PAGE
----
Cheeks played 15 seasons in the NBA as a premier point guard. The best of those years were spent with the Philadelphia 76ers. Over the course of his 11 seasons with that franchise, Cheeks averaged 12.2 PPG, 7.3 APG, 2.3 SPG, 52.8% FG and 79% FT. He’s currently 11th all-time in total assists. Routinely, he was also among the league leaders in steals per game during the 1980s. His career average of 2.10 is 10th all-time. This lofty steals per game total accurately gives the impression that Maurice was one of the finest defenders of his era. From 1983 to 1986 he made the All-Defensive 1st Team every season and was also selected to four all-star games (1983, 1986-88). On a Sixers team filled with brighter stars like Julius Erving, Moses Malone, and Charles Barkley, Cheeks is often the odd-man out when their greatness is recalled.

Wouldn’t surprise me if this continues to hold true with Hall of Fame voters.

Chances for Induction: 5/10


Bobby Dandridge

If you’re the least bit familiar with my writings and thoughts on basketball history, you know this is one of my favorite players. I’ve already written about his deserving Hall of Fame bid at-length.

Dandridge was the best two-way forward of the 1970s. He could blaze down the court with gazelle-like speed and grace to fill in either wing on a fast break. He had a gorgeous mid-range jump shot. He could lock down the opponent’s best scorer at the shooting guard or small forward spot. Teaming with Kareem Abdul-Jabbar and Oscar Robertson in 1971, he led the Bucks to their only NBA title. In 1978, he won another title with the Washington Bullets alongside Wes Unseld and Elvin Hayes. Unseld won that Finals MVP, but Dandridge was Washington’s best player all that postseason.

However, Dandridge remains supremely under-appreciated. He made only one All-NBA team and one All-Defensive team during his career. Out of eligible players, he also remains the only one to average 20+ PPG in multiple NBA championship series and yet not be in the Hall of Fame.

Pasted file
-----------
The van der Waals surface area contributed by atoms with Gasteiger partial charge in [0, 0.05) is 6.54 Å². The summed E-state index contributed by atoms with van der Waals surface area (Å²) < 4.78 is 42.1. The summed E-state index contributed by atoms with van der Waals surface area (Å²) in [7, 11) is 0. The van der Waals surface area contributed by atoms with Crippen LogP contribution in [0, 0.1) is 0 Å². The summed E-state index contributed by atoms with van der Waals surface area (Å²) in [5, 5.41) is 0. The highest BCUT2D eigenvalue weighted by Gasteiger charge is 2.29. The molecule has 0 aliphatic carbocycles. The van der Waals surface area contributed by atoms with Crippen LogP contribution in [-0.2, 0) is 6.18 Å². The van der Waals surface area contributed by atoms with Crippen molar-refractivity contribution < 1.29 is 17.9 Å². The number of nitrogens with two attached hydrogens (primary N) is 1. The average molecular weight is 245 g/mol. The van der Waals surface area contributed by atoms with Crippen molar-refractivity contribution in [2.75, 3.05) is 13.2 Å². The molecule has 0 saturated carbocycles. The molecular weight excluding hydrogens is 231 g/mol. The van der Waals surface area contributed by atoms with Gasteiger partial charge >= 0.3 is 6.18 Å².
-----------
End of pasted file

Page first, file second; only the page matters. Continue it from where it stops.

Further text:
Chances of Induction: 2/10

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Discussing a Win Shares Hall of Fame

Win Sharing is Caring – FromSandToGlass (Flickr)

HOW TO BUILD an NBA Hall of Fame? first, define what it is — and isn’t. From the 156 players now enshrined in Springfield, we cut 57 on demographics alone: female players, international-only stars and those who played before the 1946 birth of the BAA (all of whom, yes, are deserving of their own Hall). From there, we cut the 55 who didn’t clear our threshold of a 100 Hall of Fame Rating (see below) and added 36 more (19 active, 17 retired) who did. The total tally of inductees into The Mag’s NBA Hall? A nice round 80 — that is, until we enshrine Kevin Durant in two years.

–          Via Mr. Stern, tear down this Hall

As with any endeavor, this proposal for a new Hall of Fame has its merits and its detractions. On the positive side its formula, which you can find in the article, based on win shares does wind up including a few great players that will be (or already have been) overlooked for the Hall of Fame: Buck Williams, Detlef Schrempf, and Larry Nance for example.

However, the drawback is that this formula does privilege a single stat (win shares), which does disproportionately favors players with lengthy careers. Anyone paying attention to the NBA over the last couple of decades may notice that players’ careers are getting lengthier and lengthier. This allows for the greater accruing of win shares. Admittedly, the inclusion of “dominance factor” does ameliorate this somewhat, but overall the scheme favors modern players. I love Otis Thorpe, but he gets included in this Hall of Fame and Bob Cousy does not. Something is not quite right here.

“[Win shares] boasts the benefit of equalizing for the historically fluctuating pace of NBA play.”

The “not quite right” here is not merely that players today generally have a longer career to build the win shares. It is also that each season involves more games and, more importantly, win shares is a biased statistic. It may equalize fluctuating pace, but it does not give George Mikan or Dolph Schayes an extra 10 games every season to rack up win shares like Kobe Bryant or Hakeem Olajuwon enjoyed.

To highlight this particular issue, let’s look at Hal Greer.

The Syracuse Nationals and Philadelphia 76ers legend misses the new win shares-based HOF by 0.05 points. For inclusion a player had to achieve a score of 100 in the win shares formula. Greer had 99.95.